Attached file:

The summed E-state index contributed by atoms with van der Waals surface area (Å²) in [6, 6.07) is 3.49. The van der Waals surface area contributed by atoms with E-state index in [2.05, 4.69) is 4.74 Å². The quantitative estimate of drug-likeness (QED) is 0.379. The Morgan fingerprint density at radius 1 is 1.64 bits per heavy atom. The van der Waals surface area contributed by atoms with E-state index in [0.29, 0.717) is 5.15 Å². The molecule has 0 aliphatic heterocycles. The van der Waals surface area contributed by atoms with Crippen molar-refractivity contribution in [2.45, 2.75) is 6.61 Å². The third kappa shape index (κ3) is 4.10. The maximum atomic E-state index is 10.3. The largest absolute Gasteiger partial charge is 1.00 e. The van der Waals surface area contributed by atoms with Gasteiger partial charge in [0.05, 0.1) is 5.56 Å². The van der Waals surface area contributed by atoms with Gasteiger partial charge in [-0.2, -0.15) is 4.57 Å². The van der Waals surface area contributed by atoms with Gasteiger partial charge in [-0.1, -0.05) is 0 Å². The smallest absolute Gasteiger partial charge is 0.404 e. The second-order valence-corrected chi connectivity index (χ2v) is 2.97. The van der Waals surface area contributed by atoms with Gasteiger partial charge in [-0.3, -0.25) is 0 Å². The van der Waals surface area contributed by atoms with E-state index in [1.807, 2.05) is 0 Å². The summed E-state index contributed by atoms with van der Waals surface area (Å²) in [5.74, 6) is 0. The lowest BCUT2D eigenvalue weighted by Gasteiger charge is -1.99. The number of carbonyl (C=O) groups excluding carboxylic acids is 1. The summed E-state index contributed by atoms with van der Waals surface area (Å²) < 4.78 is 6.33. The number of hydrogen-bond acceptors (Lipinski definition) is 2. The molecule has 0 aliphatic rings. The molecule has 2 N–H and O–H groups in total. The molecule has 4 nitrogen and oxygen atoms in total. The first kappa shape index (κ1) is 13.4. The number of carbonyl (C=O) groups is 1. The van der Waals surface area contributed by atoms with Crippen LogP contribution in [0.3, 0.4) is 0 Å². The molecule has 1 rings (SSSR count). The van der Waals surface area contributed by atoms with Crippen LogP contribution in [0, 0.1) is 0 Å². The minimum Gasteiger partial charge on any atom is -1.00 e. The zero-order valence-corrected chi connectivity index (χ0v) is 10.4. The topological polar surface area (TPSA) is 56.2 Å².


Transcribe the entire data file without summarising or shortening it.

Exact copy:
The summed E-state index contributed by atoms with van der Waals surface area (Å²) in [6, 6.07) is 3.49. The van der Waals surface area contributed by atoms with E-state index in [2.05, 4.69) is 4.74 Å². The quantitative estimate of drug-likeness (QED) is 0.379. The Morgan fingerprint density at radius 1 is 1.64 bits per heavy atom. The van der Waals surface area contributed by atoms with E-state index in [0.29, 0.717) is 5.15 Å². The molecule has 0 aliphatic heterocycles. The van der Waals surface area contributed by atoms with Crippen molar-refractivity contribution in [2.45, 2.75) is 6.61 Å². The third kappa shape index (κ3) is 4.10. The maximum atomic E-state index is 10.3. The largest absolute Gasteiger partial charge is 1.00 e. The van der Waals surface area contributed by atoms with Gasteiger partial charge in [0.05, 0.1) is 5.56 Å². The van der Waals surface area contributed by atoms with Gasteiger partial charge in [-0.2, -0.15) is 4.57 Å². The van der Waals surface area contributed by atoms with Gasteiger partial charge in [-0.1, -0.05) is 0 Å². The smallest absolute Gasteiger partial charge is 0.404 e. The second-order valence-corrected chi connectivity index (χ2v) is 2.97. The van der Waals surface area contributed by atoms with Gasteiger partial charge in [-0.3, -0.25) is 0 Å². The van der Waals surface area contributed by atoms with E-state index in [1.807, 2.05) is 0 Å². The summed E-state index contributed by atoms with van der Waals surface area (Å²) in [5.74, 6) is 0. The lowest BCUT2D eigenvalue weighted by Gasteiger charge is -1.99. The number of carbonyl (C=O) groups excluding carboxylic acids is 1. The summed E-state index contributed by atoms with van der Waals surface area (Å²) < 4.78 is 6.33. The number of hydrogen-bond acceptors (Lipinski definition) is 2. The molecule has 0 aliphatic rings. The molecule has 2 N–H and O–H groups in total. The molecule has 4 nitrogen and oxygen atoms in total. The first kappa shape index (κ1) is 13.4. The number of carbonyl (C=O) groups is 1. The van der Waals surface area contributed by atoms with Crippen LogP contribution in [0.3, 0.4) is 0 Å². The molecule has 1 rings (SSSR count). The van der Waals surface area contributed by atoms with Crippen LogP contribution in [0, 0.1) is 0 Å². The minimum Gasteiger partial charge on any atom is -1.00 e. The zero-order valence-corrected chi connectivity index (χ0v) is 10.4. The topological polar surface area (TPSA) is 56.2 Å².